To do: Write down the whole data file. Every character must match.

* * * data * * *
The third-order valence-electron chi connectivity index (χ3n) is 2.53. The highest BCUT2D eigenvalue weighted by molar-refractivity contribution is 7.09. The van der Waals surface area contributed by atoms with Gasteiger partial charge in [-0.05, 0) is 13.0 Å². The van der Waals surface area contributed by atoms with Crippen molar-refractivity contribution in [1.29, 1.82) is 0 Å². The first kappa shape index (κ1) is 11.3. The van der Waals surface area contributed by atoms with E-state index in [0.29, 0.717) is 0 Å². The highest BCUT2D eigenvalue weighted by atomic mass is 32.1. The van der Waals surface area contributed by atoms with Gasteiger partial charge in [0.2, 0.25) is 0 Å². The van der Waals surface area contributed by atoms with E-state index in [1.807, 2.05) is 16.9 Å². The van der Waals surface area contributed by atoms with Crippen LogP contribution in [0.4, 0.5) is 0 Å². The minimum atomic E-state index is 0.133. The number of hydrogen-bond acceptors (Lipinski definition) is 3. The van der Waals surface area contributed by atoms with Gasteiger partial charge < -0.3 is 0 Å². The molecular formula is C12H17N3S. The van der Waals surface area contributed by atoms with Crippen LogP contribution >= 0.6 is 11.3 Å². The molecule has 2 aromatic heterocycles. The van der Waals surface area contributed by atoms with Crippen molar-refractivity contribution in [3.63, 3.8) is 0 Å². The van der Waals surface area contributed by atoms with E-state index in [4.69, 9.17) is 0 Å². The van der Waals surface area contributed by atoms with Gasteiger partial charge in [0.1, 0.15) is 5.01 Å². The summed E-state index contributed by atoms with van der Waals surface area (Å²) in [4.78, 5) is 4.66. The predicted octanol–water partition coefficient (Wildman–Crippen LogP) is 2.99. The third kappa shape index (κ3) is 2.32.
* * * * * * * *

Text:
The third-order valence-electron chi connectivity index (χ3n) is 2.53. The highest BCUT2D eigenvalue weighted by molar-refractivity contribution is 7.09. The van der Waals surface area contributed by atoms with Gasteiger partial charge in [-0.05, 0) is 13.0 Å². The van der Waals surface area contributed by atoms with Crippen molar-refractivity contribution in [1.29, 1.82) is 0 Å². The first kappa shape index (κ1) is 11.3. The van der Waals surface area contributed by atoms with E-state index in [0.29, 0.717) is 0 Å². The highest BCUT2D eigenvalue weighted by atomic mass is 32.1. The van der Waals surface area contributed by atoms with Gasteiger partial charge in [0.2, 0.25) is 0 Å². The van der Waals surface area contributed by atoms with E-state index in [1.807, 2.05) is 16.9 Å². The van der Waals surface area contributed by atoms with Crippen LogP contribution in [0.4, 0.5) is 0 Å². The minimum atomic E-state index is 0.133. The number of hydrogen-bond acceptors (Lipinski definition) is 3. The van der Waals surface area contributed by atoms with Gasteiger partial charge < -0.3 is 0 Å². The molecular formula is C12H17N3S. The van der Waals surface area contributed by atoms with Crippen LogP contribution >= 0.6 is 11.3 Å². The molecule has 2 aromatic heterocycles. The van der Waals surface area contributed by atoms with Crippen molar-refractivity contribution in [3.63, 3.8) is 0 Å². The van der Waals surface area contributed by atoms with E-state index in [4.69, 9.17) is 0 Å². The van der Waals surface area contributed by atoms with Gasteiger partial charge in [0.1, 0.15) is 5.01 Å². The summed E-state index contributed by atoms with van der Waals surface area (Å²) in [4.78, 5) is 4.66. The predicted octanol–water partition coefficient (Wildman–Crippen LogP) is 2.99. The third kappa shape index (κ3) is 2.32.